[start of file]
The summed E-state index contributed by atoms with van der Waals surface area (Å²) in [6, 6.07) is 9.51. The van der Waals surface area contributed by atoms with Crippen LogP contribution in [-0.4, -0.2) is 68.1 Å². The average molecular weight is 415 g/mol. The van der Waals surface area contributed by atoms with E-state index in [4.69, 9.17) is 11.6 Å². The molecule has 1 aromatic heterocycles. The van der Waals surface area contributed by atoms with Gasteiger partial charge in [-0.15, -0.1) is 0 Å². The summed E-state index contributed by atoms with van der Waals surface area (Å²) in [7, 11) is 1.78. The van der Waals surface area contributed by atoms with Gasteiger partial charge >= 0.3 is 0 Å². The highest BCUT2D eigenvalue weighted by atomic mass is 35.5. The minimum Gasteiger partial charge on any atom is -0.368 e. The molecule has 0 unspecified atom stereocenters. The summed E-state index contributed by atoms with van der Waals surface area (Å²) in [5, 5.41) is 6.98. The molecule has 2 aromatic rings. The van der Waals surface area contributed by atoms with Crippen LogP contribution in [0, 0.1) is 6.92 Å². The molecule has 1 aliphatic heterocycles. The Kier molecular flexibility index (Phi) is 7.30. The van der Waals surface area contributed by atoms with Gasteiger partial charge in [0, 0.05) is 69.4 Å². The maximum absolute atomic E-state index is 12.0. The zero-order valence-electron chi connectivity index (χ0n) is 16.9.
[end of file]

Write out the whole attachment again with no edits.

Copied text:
The summed E-state index contributed by atoms with van der Waals surface area (Å²) in [6, 6.07) is 9.51. The van der Waals surface area contributed by atoms with Crippen LogP contribution in [-0.4, -0.2) is 68.1 Å². The average molecular weight is 415 g/mol. The van der Waals surface area contributed by atoms with E-state index in [4.69, 9.17) is 11.6 Å². The molecule has 1 aromatic heterocycles. The van der Waals surface area contributed by atoms with Gasteiger partial charge in [-0.15, -0.1) is 0 Å². The summed E-state index contributed by atoms with van der Waals surface area (Å²) in [7, 11) is 1.78. The van der Waals surface area contributed by atoms with Gasteiger partial charge >= 0.3 is 0 Å². The highest BCUT2D eigenvalue weighted by atomic mass is 35.5. The minimum Gasteiger partial charge on any atom is -0.368 e. The molecule has 0 unspecified atom stereocenters. The summed E-state index contributed by atoms with van der Waals surface area (Å²) in [5, 5.41) is 6.98. The molecule has 2 aromatic rings. The van der Waals surface area contributed by atoms with Crippen LogP contribution in [0, 0.1) is 6.92 Å². The molecule has 1 aliphatic heterocycles. The Kier molecular flexibility index (Phi) is 7.30. The van der Waals surface area contributed by atoms with Gasteiger partial charge in [0, 0.05) is 69.4 Å². The maximum absolute atomic E-state index is 12.0. The zero-order valence-electron chi connectivity index (χ0n) is 16.9.